Heads, feet, & entrails
Explained Hillary Watson in the January 2006 edition of Dogs In Canada magazine, “The two most common chicken ingredients in dry pet foods are poultry meal and poultry by-product meal.”
According to the definitions used by the Association of American Feed Control Officials, Watson wrote, “the difference between poultry meal and poultry by-product meal is the inclusion of heads, feet, and entrails in the latter.”
Any nutritional difference between poultry meal and poultry by-product meal are difficult to discern, Watson illustrated in a table showing the findings from papers published in the Journal of Animal Science in 1998.
Council of Better Business Bureaus
Even before Purina sued Blue Buffalo, the National Advertising Division of the Council of Better Business Bureaus on March 25, 2014 “found Blue Buffalo’s advertisements to be misleading and disparaging against competitors’ products,” Nestlé Purina Petcare recalled in a May 2014 media release.
The National Advertising Division of the Council of Better Business Bureaus also “found Blue Buffalo’s advertising deceptive in a 2008 decision,” Purina added.
At that time the National Advertising Division of the Council of Better Business Bureaus recommended that Blue Buffalo should stop claiming that it does not use animal by-products “when referencing pet food products that actually do contain animal by-products, such as fish meal, lamb meal, and/or liver.”
The two National Advertising Division verdicts came in response to complaints brought against Blue Buffalo by Hill’s Science Diet, the Colgate-Palmolive subsidiary that is the world’s third largest pet food producer, after Purina and Mars Inc.
Blue Buffalo and Wilbur-Ellis were also central to the melamine pet food contamination episode that hit the U.S. in December 2006, killing at least 1,950 cats and 2,200 dogs in the U.S. alone, according to Food & Drug Administration estimates. The Banfield veterinary hospital chain put the possible toll far higher, at as many as 7,000 animals.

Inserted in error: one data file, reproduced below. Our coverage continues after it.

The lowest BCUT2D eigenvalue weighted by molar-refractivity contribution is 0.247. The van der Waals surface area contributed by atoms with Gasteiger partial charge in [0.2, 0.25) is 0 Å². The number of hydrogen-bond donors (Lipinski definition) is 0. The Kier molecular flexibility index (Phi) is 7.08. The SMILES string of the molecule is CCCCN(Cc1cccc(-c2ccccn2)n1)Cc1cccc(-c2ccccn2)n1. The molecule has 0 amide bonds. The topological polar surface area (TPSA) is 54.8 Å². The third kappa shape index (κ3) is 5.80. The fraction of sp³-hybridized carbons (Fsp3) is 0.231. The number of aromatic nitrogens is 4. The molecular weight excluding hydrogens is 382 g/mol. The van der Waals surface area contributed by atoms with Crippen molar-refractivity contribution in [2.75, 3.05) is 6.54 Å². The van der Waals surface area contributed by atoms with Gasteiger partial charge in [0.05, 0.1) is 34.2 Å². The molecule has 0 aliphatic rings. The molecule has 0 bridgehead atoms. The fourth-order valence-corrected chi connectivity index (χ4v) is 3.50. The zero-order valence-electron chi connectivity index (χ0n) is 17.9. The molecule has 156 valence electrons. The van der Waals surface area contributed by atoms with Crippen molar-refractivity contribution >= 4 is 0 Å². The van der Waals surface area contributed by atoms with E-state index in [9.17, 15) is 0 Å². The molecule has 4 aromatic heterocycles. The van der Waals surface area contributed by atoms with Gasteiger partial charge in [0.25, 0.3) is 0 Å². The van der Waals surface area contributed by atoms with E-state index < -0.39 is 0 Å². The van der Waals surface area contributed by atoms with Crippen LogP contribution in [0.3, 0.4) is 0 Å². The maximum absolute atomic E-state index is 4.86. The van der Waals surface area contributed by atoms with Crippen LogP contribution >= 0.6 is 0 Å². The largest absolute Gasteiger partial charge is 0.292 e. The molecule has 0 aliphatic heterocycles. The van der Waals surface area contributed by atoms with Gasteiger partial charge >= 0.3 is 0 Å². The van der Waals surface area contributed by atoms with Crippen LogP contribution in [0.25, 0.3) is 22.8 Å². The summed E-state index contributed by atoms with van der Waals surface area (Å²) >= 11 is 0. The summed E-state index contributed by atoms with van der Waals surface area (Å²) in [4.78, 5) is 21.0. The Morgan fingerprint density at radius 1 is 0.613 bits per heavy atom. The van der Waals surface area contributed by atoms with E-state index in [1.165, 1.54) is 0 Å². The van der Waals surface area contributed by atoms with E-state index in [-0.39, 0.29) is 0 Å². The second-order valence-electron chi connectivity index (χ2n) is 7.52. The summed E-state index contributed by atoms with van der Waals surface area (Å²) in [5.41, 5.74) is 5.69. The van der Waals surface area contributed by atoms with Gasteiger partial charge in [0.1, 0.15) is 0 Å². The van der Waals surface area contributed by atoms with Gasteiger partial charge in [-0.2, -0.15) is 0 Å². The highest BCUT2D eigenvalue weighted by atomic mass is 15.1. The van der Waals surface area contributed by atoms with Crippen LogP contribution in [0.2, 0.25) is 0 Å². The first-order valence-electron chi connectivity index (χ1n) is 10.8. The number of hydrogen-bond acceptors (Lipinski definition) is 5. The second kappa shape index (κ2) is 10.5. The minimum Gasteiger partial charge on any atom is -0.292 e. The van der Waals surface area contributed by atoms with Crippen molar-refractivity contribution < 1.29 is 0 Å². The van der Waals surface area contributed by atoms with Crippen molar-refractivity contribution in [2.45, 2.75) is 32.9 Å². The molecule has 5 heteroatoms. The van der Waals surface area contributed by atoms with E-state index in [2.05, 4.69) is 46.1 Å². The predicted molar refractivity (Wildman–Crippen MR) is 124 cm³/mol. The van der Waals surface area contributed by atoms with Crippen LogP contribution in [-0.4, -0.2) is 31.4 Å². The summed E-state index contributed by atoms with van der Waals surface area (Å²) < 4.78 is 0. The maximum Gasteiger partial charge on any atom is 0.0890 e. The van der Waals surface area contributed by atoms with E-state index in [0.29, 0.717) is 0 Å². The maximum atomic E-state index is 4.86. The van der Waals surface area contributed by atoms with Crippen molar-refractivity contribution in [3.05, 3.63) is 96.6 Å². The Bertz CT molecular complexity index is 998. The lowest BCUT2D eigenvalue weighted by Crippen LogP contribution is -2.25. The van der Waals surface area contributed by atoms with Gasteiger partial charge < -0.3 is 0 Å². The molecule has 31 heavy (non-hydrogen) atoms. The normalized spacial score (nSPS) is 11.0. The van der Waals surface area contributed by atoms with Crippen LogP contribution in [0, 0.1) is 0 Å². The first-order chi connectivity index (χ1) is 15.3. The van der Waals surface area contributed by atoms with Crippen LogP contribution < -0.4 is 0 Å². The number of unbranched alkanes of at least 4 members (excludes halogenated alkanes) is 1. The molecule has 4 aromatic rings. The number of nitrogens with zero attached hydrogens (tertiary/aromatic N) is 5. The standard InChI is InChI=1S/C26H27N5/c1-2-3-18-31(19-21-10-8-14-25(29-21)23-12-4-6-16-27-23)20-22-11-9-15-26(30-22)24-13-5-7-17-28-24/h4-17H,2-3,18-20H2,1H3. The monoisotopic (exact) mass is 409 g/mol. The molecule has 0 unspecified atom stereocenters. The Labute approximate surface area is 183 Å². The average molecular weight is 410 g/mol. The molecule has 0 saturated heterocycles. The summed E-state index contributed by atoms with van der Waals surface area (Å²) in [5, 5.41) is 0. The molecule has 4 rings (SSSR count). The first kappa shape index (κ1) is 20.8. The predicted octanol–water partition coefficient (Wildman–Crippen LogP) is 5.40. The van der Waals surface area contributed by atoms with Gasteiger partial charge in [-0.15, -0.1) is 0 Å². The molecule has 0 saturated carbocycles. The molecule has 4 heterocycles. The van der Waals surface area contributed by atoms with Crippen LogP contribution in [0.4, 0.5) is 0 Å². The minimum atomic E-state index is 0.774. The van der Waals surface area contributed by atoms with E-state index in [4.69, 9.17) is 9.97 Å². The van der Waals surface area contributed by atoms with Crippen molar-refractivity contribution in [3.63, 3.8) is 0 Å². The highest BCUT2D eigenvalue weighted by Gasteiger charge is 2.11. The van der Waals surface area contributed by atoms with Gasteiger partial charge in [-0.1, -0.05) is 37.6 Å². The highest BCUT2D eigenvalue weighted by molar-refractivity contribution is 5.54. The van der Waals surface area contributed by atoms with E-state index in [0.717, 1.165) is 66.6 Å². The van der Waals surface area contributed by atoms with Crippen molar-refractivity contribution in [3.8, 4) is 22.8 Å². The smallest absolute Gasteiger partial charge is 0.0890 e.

Wilbur-Ellis in July 2006 began importing melamine-tainted rice protein concentrate from the Chinese supplier Futian Biology Technology Co. Ltd., Wilbur-Ellis president and chief executive John Thacher later told MSNBC.
Melamine, a coal by-product, is commonly used to manufacture hard plastics. Because melamine has a chemical signature similar to that of protein, it was illicitly added to grain glutens by several Chinese manufacturers so that pet food ingredient buyers would believe the grain glutens contained much more protein than they actually did.
Wilbur-Ellis resold the melamine-tainted material to five pet food manufacturers, including those supplying Blue Buffalo, Natural Balance, and Royal Canin.
Home 4 the Holidays
Blue Buffalo has since 2013 sponsored Home 4 the Holidays, an October-through-December shelter animal adoption program directed by the Helen Woodward Animal Center in Rancho Santa Fe, California. Begun in 1999, Home 4 the Holidays was previously sponsored by Iams.
The Helen Woodward Animal Center advertised the 2014-2015 Home 4 the Holidays program in ANIMALS 24-7 from June 2014 until November 6, 2014, including the Blue Buffalo logo in the ads, but cancelled the ads less than 24 hours after pit bull advocacy web sites announced a boycott of Blue Buffalo for allegedly funding ANIMALS 24-7.
The boycott was called barely three hours after ANIMALS 24-7 on November 5, 2014 reported that 65% of the electorate in Aurora, Colorado, had voted to upheld a local pit bull ban.